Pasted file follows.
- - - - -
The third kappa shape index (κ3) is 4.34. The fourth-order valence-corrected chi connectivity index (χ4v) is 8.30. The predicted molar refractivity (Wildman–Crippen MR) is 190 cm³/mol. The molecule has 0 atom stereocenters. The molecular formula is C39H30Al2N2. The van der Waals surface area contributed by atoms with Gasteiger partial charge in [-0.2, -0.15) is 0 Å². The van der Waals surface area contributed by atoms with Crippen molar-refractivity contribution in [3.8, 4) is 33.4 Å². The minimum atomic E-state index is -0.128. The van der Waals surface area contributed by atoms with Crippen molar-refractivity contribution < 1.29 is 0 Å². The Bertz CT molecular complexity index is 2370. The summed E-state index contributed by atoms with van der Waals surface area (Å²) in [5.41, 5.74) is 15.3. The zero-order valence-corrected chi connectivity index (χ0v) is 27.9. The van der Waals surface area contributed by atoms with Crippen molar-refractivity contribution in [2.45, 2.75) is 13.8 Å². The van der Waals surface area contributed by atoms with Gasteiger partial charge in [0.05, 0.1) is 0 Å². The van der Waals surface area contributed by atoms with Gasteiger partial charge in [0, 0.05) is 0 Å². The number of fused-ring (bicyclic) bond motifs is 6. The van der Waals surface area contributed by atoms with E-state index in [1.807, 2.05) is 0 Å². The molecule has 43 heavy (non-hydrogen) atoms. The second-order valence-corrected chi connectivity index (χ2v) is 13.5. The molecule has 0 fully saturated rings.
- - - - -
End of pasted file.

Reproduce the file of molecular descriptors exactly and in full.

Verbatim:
The third kappa shape index (κ3) is 4.34. The fourth-order valence-corrected chi connectivity index (χ4v) is 8.30. The predicted molar refractivity (Wildman–Crippen MR) is 190 cm³/mol. The molecule has 0 atom stereocenters. The molecular formula is C39H30Al2N2. The van der Waals surface area contributed by atoms with Gasteiger partial charge in [-0.2, -0.15) is 0 Å². The van der Waals surface area contributed by atoms with Crippen molar-refractivity contribution in [3.8, 4) is 33.4 Å². The minimum atomic E-state index is -0.128. The van der Waals surface area contributed by atoms with Crippen molar-refractivity contribution < 1.29 is 0 Å². The Bertz CT molecular complexity index is 2370. The summed E-state index contributed by atoms with van der Waals surface area (Å²) in [5.41, 5.74) is 15.3. The zero-order valence-corrected chi connectivity index (χ0v) is 27.9. The van der Waals surface area contributed by atoms with Crippen molar-refractivity contribution in [2.45, 2.75) is 13.8 Å². The van der Waals surface area contributed by atoms with Gasteiger partial charge in [0.05, 0.1) is 0 Å². The van der Waals surface area contributed by atoms with Gasteiger partial charge in [0, 0.05) is 0 Å². The number of fused-ring (bicyclic) bond motifs is 6. The van der Waals surface area contributed by atoms with E-state index in [1.807, 2.05) is 0 Å². The molecule has 43 heavy (non-hydrogen) atoms. The second-order valence-corrected chi connectivity index (χ2v) is 13.5. The molecule has 0 fully saturated rings.